In fact, any time at night—we were shivering at night.  In day time you burn up, but at night, Spooner would take his legs, and put them around my legs, and put them in the pit of my tummy, and mine around his legs, and hang them behind his kidneys.  Then I tore off the sleeves off my dungaree jackets and I spread it over my face so I could lie back in the kapok jacket and keep any water from sloshing in my face and causing me to get strangled and be forced to drink some of the salt water. 

So, we had the body warmth from each other and then we too, we had our dungaree trousers and jackets on.  They were a big help, in that they helped to keep the body temperature, body heat that you normally would have in the body, it helps to contain that.  Rather than if you have no clothing on, then that 85 degree temperature then, your body is going to succumb to that.  At 85 degrees, you get hypothermia.

Bob:  You and some 300 of your shipmates survived in the waters in the Pacific from the time that your boat was attacked just after midnight on the 30th of July in 1945 when the Indianapolis went under in about 15 minutes.  You survived for a period of, what was it, four days, five days?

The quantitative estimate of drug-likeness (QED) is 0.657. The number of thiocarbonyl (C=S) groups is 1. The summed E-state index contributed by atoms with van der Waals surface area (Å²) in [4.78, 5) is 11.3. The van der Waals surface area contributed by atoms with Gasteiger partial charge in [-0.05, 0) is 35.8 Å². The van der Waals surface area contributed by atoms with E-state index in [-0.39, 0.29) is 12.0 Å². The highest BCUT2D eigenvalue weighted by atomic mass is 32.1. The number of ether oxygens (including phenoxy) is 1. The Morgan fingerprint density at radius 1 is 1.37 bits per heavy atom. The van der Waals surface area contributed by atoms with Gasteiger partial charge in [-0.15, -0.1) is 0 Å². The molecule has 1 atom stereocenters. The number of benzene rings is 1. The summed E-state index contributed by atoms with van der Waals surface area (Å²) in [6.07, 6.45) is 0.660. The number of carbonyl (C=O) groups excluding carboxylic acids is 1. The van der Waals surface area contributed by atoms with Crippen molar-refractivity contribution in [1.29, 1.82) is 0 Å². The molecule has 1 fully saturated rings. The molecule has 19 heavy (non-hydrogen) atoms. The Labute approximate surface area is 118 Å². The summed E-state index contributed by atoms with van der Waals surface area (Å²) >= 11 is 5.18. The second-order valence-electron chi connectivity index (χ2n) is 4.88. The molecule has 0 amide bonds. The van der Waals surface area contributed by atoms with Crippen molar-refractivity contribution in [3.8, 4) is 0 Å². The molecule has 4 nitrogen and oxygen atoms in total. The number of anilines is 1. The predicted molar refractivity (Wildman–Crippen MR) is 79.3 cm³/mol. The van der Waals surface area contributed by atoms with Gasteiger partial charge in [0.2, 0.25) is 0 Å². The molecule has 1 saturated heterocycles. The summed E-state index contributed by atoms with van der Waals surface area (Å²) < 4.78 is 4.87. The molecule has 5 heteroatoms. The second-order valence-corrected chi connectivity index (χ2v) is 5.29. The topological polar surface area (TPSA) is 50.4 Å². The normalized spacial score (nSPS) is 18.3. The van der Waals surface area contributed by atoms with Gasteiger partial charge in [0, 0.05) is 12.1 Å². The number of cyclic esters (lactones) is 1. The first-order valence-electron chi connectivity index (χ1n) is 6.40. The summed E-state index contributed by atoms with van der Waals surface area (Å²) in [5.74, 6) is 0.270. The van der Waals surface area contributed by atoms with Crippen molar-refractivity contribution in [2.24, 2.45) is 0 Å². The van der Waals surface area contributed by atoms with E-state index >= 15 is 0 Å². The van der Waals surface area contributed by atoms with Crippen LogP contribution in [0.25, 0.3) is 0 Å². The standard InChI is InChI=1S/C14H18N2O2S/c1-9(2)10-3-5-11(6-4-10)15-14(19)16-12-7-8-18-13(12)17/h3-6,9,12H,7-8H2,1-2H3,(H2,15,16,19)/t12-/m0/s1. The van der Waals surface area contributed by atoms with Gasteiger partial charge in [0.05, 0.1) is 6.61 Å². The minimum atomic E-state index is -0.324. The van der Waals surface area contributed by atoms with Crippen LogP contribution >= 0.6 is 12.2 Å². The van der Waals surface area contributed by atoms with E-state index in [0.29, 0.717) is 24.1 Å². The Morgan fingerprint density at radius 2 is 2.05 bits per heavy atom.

Ed:  It was four-and-a-half days, yes.  We were sunk at five minutes after midnight, and it was after another four complete days, nearly at nightfall that I actually was rescued.  So it was four-and-a-half days.  I haven’t counted the hours.  But, four-and-a-half days, yes.

Bob:  And you survived that, as you've already shared with us this week, there was—was it just a single rain shower that passed over that gave you a little bit of water?

Ed:  Right, that's all the rain that we had the whole time I was out there, that's right.

Bob:  So you're in salt water, you had a few tablespoons of fresh water in a four-and-a-half day period.  Any food?

Ed:  Well, let's come to the next day.  The third day, when there were 17 of us, and we had literally had a prayer meeting.  I mean, nearly everybody prayed.

Bob:  You'd started with 80, and now you're down to 17.

Ed:  Right. 

Dennis:  The sharks had picked off that many?

Ed:  That's right–well, sharks and–you mentioned somebody giving up.  I saw any number of boys that maybe at one minute you'd think, "Well, they're still alive," and just a little bit later you'd see that they just all of a sudden–seemingly, they just allowed their head to drop into the water, and they didn't have the energy to raise up, and they didn't care.  You nearly get to the point where what’s the use?  That was the case with Spooner.

I recall that third day that we had had a prayer meeting and everyone nearly was praying, and some would ask that you would pray for them—some had some children back home that they had never seen, and so on.